Base federal character on merit, not ethnicity, says Sanusi

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Worried by misapplication of the federal character principle, the Emir of Kano, Alhaji Muhammadu Sanusi said on Thursday that the principle should be based strictly on merit rather than on ethnicity.

Sanusi spoke at the 10th memorial lecture of Chief Kehinde Sofola (SAN) with the theme: “The Role of the Legal Profession in Nation Building: the Nigerian Context.”

The emir, who chaired the lecture, said the government should only ensure that representatives of the people in political, legal, or economic institutions in the country were drawn from suitably qualified individuals and not on ethnic considerations.

The Federal Character Commission Act was promulgated in 1995 and later fused into the 1999 Constitution in the wake of agitations for fair share of political positions across the country.

Sanusi Lamido Sanusi, the Emir of Kano

In the guiding principles and formula for the distribution of all cadres of posts across the country, the Act stipulates in its Part 1 that (1) “Each state of the federation and the Federal Capital Territory shall be equitably represented in all national institutions and in public enterprises and organisations. (2) The best and the most competent persons shall be recruited from each state of the federation to fill positions reserved for the indigenes of the FCT.”

It was introduced to promote national unity and foster national loyalty instead of regional interests and eventually give every Nigerian a sense of belonging no matter anyone’s religion, language or ethnic group.

Sanusi said:“The issue of federal character should not be an excuse for nepotism; it should be based strictly on merit and not on family or ethnic sentiments.”

According to him, a true application of the federal character principle will help to preserve the rule of law in the country.

Described democracy as rule of law based, the one-time Governor of Central Bank of Nigeria called on Nigerians to protect and defend the integrity and dignity of the nation’s legal institutions.

“As we live today, we must understand that it is our duty to respect the various institutions of our country.

“We cannot sit and watch as spectators as our institutions are being destroyed; to be a true Nigerian we must learn to look at our leadership and tell them where they are going wrong,” Sanusi said.

On human rights and liberty, the emir stressed the need for the society to pay attention to child rights.

“No religion permits infringement on the rights of any child. You find children in the streets hawking when they should be in school while some female children are even forced into marriage.

“Even the Sharia Law requires you to first seek the consent of your female child before giving her out in marriage and so the rule of law expects us to be law abiding,” he said.

Sanusi also urged leaders at all levels to obey the rule of law rather than being intoxicated with power, saying “power is transient”.

As leaders, he said, they should perform their duties diligently for the benefit and common good of the people in accordance to the laws of the country.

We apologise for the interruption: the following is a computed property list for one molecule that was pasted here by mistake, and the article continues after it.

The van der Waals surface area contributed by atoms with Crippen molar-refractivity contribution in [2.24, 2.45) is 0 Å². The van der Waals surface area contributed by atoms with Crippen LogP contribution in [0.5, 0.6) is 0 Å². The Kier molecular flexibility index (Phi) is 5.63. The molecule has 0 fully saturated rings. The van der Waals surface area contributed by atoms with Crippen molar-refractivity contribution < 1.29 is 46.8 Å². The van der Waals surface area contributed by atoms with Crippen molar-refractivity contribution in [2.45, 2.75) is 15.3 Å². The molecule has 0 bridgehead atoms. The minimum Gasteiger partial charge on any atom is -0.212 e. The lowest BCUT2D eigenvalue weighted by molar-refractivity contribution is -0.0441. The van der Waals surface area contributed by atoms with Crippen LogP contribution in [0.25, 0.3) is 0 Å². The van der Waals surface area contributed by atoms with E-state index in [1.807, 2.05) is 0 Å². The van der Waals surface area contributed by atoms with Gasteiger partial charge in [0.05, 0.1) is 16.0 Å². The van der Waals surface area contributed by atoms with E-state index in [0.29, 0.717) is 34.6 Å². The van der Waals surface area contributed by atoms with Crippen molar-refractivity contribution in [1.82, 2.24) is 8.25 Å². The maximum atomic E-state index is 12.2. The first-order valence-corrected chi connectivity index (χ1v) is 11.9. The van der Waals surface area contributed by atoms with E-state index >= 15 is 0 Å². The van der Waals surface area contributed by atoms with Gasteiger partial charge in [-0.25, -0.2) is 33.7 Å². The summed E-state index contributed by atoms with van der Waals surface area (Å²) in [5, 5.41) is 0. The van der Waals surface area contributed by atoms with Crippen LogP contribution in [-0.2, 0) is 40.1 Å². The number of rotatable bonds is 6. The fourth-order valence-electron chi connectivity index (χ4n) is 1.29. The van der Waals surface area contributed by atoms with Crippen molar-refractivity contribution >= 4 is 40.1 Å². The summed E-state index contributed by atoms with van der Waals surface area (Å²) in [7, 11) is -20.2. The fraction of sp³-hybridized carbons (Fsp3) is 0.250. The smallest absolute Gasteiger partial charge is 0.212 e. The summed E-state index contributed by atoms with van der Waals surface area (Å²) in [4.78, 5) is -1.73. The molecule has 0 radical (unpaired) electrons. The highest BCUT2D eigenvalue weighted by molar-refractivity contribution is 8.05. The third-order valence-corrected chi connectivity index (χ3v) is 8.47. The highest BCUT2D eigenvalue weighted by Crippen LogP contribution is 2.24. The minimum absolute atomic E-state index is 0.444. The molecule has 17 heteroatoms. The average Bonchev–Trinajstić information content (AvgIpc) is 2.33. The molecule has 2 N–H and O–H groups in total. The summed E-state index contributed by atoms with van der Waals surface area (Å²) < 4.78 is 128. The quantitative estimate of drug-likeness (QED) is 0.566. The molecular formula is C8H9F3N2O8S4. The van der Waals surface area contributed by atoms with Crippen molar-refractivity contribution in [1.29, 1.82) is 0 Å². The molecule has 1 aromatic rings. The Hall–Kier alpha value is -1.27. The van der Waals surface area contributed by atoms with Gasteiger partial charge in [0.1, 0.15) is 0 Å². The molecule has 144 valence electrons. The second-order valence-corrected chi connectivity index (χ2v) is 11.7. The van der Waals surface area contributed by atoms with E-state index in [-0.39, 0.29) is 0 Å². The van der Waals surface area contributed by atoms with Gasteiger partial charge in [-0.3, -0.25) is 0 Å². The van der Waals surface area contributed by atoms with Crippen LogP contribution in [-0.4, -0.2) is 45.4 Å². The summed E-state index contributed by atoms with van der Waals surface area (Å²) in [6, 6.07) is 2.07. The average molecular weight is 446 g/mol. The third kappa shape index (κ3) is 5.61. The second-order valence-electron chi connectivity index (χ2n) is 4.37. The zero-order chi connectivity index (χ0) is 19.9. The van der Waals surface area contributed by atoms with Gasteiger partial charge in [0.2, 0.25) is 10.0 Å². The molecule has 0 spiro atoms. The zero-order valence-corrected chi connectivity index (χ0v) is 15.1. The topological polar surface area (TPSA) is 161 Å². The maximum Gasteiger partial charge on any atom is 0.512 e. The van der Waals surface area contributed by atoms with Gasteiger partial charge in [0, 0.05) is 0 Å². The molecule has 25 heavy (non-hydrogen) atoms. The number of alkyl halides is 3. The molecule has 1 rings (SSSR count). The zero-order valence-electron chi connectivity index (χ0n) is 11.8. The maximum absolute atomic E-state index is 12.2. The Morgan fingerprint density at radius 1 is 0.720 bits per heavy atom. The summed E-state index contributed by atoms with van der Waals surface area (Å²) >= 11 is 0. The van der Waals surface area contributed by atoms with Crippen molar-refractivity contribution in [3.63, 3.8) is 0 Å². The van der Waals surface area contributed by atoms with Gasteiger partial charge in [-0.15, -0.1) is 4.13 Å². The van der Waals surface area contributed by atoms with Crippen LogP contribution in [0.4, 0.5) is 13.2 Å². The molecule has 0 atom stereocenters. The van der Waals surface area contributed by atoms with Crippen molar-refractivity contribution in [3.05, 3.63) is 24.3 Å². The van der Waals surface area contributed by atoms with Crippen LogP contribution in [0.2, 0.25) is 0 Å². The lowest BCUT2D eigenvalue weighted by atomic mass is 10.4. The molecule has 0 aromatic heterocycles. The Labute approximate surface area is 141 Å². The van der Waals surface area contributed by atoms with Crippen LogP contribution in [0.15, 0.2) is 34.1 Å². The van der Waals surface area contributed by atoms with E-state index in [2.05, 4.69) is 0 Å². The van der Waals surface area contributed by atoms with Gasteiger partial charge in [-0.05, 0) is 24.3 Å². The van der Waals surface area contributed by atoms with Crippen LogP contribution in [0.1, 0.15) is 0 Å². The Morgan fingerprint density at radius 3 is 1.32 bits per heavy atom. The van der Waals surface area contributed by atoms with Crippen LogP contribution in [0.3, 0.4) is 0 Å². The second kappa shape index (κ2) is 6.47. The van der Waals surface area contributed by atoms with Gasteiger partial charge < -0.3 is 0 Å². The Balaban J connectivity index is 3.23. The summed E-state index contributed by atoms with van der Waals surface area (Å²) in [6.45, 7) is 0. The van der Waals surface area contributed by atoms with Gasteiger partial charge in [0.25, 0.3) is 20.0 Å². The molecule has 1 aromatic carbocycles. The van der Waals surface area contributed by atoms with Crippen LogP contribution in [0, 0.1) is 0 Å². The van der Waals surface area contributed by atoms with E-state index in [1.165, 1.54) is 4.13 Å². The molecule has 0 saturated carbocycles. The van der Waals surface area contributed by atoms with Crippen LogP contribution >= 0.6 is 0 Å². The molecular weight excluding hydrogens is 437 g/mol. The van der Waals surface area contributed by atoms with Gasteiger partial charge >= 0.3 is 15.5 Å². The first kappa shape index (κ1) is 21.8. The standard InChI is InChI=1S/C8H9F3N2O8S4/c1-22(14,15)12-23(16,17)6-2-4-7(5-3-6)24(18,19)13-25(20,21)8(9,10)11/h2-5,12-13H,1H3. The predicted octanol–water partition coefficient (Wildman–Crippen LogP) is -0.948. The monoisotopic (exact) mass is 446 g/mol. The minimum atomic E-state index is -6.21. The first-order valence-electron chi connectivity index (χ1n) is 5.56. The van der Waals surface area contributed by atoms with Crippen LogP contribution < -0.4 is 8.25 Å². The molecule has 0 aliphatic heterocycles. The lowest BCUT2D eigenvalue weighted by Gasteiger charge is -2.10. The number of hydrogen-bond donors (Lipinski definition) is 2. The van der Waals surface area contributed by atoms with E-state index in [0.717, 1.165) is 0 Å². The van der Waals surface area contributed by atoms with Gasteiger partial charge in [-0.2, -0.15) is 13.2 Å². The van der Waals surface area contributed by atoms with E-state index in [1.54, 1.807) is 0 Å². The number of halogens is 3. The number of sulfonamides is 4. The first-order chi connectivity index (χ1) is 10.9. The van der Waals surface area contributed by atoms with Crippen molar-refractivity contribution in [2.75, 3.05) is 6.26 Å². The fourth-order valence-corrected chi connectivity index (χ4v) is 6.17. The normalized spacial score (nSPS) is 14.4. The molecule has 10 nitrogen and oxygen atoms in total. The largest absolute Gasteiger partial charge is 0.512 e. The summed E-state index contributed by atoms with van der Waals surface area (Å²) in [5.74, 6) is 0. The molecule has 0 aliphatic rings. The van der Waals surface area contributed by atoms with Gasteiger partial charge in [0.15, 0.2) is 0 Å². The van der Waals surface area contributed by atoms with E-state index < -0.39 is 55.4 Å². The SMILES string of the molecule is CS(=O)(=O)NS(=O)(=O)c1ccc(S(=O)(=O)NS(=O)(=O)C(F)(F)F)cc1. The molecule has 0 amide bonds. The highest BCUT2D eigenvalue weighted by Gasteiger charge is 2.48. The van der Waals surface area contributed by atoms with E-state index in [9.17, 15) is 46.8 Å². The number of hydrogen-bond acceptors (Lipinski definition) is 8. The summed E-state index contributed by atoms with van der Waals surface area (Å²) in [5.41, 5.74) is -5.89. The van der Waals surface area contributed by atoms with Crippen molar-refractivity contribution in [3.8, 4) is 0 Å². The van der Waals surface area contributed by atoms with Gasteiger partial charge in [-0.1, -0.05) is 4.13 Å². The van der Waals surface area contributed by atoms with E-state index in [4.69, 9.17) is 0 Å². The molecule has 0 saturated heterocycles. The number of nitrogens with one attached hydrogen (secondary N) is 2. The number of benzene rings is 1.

For Sanusi strict adherence to the rule of law and treading the path of truth was the panacea to the scourge of corruption currently ravaging the country.

A human rights lawyer, Mr Femi Falana (SAN), a discussant at the lecture, called on lawyers to abide by the rule of law and shun every form of corrupt practices in court and in public life.

According to Falana, the rule of law demands that the country is governed by law and the constitution.

He appealed to leaders to ensure that the rights and liberties of the citizenry were protected, adding “this can only be done by adherence to the law.”

Falana condemned corrupt practices by judicial and political officers and urged citizens to stand up and fight corruption.

He described law as the sole guide and guard for any society, and that the court remained the temple of justice with judges as administrators in the temple.

Comparing the operation of law in Africa and Europe, Falana bemoaned the spate of violation of the law particularly in Nigeria and called for a redress.

He noted that some legal officers use of frivolous applications in court to stall proceedings and put a clog in the wheels of justice.

“Take a look at court proceedings and you find some cases lingering on for more than five years; the situation is even worse when such lawyers still come to the same court to seek adjournments.

“There is also this “rude” practice where lawyers undertake briefs for their clients, and seek their opinion if they would prefer the case to be delayed in court; this is simply absurd.”

Falana, who urged lawyers must see themselves as officers of the court and act accordingly, said they should shun practices aimed at subverting the law.

In her remarks, another discussant, Prof. Isabella Okagbue, also criticised frivolous applications aimed at perverting justice and condemned corruption in the legal profession.

“The court must not adjourn any case at the request of counsel; cases must go on and frivolous adjournments must be discouraged.”

A former Chief Judge of Lagos State, Justice Ayotunde Philips, who spoke on behalf of Kehinde Sofola Chamber’s Alumni, extolled the virtues of the late legal icon.

She described Sofola as a watchdog for all his employees and kept everyone on his toes as well as demanded dedicated to the profession.

She attributed her success in legal practice to the “ever present help” of the late legal icon, adding that lawyers must learn from the good conduct of their predecessors in order to be successful.

The lecture was attended by Edo Governor Godwin Obaseki, a political activist, Dr Junaid Muhammed, Justice Bimbo Obaseki-Adejumo and senior lawyers.

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